Poultry populations, particularly chickens are frequently colonized with Salmonella by horizontal and vertical transmission [3,9,10]. On the farm, the contamination cycle begins with the infection of the animal and proceeds by shedding of pathogens in the feces which, in turn, contaminates the environment and leads to new infections or reinfection of animals [3,6]. In chickens, within a few hours of oral infection, Salmonella can colonize and invade the ceca, reaching other internal organs like the liver and spleen [10,11]. In laying hens, systemic dissemination includes the colonization and invasion of the reproductive tissues thereby resulting in direct contamination of eggs [10,12]. Therefore, intestinal colonization is central to Salmonella entry into the food chain continuum either via contaminated meat and/or eggs . Consequently, pre-harvest control measures aiming at reducing Salmonella colonization are critical to prevent pathogen contamination on poultry products and promote public health [14,15,16].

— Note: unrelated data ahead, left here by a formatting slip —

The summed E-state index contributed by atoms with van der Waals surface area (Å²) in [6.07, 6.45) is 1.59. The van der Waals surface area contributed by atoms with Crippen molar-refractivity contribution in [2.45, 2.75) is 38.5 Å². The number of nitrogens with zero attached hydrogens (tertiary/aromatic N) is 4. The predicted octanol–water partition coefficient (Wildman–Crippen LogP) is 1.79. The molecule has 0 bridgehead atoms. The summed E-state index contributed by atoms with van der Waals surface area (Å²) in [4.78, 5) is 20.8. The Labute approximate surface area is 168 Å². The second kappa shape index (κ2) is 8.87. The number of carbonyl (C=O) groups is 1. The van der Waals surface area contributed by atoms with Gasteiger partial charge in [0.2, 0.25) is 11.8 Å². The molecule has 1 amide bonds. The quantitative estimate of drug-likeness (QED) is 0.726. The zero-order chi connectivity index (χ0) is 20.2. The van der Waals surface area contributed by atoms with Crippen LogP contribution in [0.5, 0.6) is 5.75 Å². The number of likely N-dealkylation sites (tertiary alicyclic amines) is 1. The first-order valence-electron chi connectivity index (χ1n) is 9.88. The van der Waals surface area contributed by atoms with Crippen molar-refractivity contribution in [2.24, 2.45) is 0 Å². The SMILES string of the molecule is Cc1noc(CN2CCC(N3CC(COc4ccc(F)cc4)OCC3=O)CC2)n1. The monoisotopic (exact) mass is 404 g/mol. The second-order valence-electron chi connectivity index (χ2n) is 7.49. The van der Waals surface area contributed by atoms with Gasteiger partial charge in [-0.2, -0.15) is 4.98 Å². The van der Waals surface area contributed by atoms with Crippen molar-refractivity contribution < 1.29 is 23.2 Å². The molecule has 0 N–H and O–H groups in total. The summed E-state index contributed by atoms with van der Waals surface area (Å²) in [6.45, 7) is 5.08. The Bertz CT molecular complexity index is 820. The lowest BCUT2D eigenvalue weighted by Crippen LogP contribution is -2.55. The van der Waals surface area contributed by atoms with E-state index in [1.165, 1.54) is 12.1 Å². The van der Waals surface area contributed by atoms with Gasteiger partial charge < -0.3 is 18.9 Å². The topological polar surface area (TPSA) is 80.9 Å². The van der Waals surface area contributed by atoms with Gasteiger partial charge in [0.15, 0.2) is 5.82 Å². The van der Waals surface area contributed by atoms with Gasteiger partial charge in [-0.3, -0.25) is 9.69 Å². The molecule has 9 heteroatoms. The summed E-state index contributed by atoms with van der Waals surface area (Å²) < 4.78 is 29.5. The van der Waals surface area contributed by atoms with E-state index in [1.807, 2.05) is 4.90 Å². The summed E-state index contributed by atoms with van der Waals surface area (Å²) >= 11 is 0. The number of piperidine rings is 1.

Various strategies including sanitary barriers, acidification of the chicken environment using short- and medium-chain fatty acids, vaccination, bacteriophages, antimicrobial peptides, and probiotics, have been investigated for their ability to reduce Salmonella in chicken . Among the antimicrobial approaches mentioned above, probiotics including lactic acid bacteria (LAB) have shown promise in the control of poultry pathogens . Probiotics are defined as “live microorganisms that, when administered in adequate amounts, confer a health benefit on the host” . Probiotics reduce survival and colonization of enteric pathogens through several mechanisms including improved intestinal barrier function, competitive exclusion, production of antimicrobial metabolites, and the modulation of the structure and function of intestinal epithelium . In this regard, the use of LAB has been suggested as an effective measure to control salmonellosis in chicken . Additionally, in-feed supplementation of probiotic LAB have demonstrated growth-promoting abilities associated with an increase in growth and performance in chicken . Moreover, these studies have shown that supplementation of probiotics to chicken may reduce dysbiosis and help develop natural resistance to pathogens [23,24]. In light of the need for effective alternatives to control Salmonella in chicken, our study investigated the probiotic potential of select LAB to inhibit the attachment to and invasion of chicken primary cecal epithelial cells (CEC) by SE, ST, and SH in vitro. Additionally, the effect of LAB on the expression of virulence genes essential for Salmonella colonization in the cecum was studied.